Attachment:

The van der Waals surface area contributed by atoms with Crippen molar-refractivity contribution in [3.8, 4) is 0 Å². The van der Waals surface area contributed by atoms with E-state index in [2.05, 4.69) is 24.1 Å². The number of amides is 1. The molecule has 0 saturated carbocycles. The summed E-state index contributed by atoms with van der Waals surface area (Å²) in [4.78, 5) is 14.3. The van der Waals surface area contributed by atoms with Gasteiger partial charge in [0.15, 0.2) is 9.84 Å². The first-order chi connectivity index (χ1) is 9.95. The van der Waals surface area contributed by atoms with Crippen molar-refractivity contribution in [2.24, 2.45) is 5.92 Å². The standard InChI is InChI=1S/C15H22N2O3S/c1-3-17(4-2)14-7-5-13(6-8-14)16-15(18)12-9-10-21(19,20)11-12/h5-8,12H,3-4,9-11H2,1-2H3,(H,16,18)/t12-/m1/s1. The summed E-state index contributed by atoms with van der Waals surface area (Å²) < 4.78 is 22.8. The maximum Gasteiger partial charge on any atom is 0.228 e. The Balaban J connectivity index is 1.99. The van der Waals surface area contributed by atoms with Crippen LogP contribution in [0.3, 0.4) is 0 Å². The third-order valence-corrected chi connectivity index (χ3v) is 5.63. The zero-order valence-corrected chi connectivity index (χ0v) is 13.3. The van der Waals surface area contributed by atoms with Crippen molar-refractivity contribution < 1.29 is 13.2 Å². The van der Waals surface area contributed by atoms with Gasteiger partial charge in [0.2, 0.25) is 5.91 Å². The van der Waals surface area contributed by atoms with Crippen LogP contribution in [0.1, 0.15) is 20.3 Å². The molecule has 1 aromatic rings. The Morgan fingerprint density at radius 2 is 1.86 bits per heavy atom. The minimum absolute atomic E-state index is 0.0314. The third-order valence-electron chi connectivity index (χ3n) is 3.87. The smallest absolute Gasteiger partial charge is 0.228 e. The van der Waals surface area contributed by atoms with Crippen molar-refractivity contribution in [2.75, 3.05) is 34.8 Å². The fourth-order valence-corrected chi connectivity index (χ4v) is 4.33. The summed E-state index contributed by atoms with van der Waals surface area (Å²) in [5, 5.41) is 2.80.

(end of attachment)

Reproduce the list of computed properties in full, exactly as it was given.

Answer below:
The van der Waals surface area contributed by atoms with Crippen molar-refractivity contribution in [3.8, 4) is 0 Å². The van der Waals surface area contributed by atoms with E-state index in [2.05, 4.69) is 24.1 Å². The number of amides is 1. The molecule has 0 saturated carbocycles. The summed E-state index contributed by atoms with van der Waals surface area (Å²) in [4.78, 5) is 14.3. The van der Waals surface area contributed by atoms with Gasteiger partial charge in [0.15, 0.2) is 9.84 Å². The first-order chi connectivity index (χ1) is 9.95. The van der Waals surface area contributed by atoms with Crippen molar-refractivity contribution in [2.24, 2.45) is 5.92 Å². The standard InChI is InChI=1S/C15H22N2O3S/c1-3-17(4-2)14-7-5-13(6-8-14)16-15(18)12-9-10-21(19,20)11-12/h5-8,12H,3-4,9-11H2,1-2H3,(H,16,18)/t12-/m1/s1. The summed E-state index contributed by atoms with van der Waals surface area (Å²) < 4.78 is 22.8. The maximum Gasteiger partial charge on any atom is 0.228 e. The Balaban J connectivity index is 1.99. The van der Waals surface area contributed by atoms with Crippen LogP contribution in [0.3, 0.4) is 0 Å². The third-order valence-corrected chi connectivity index (χ3v) is 5.63. The zero-order valence-corrected chi connectivity index (χ0v) is 13.3. The van der Waals surface area contributed by atoms with Crippen molar-refractivity contribution < 1.29 is 13.2 Å². The van der Waals surface area contributed by atoms with Gasteiger partial charge in [0.2, 0.25) is 5.91 Å². The van der Waals surface area contributed by atoms with Crippen LogP contribution in [0.1, 0.15) is 20.3 Å². The molecule has 1 aromatic rings. The Morgan fingerprint density at radius 2 is 1.86 bits per heavy atom. The minimum absolute atomic E-state index is 0.0314. The third-order valence-electron chi connectivity index (χ3n) is 3.87. The smallest absolute Gasteiger partial charge is 0.228 e. The van der Waals surface area contributed by atoms with Crippen molar-refractivity contribution in [2.75, 3.05) is 34.8 Å². The fourth-order valence-corrected chi connectivity index (χ4v) is 4.33. The summed E-state index contributed by atoms with van der Waals surface area (Å²) in [5, 5.41) is 2.80.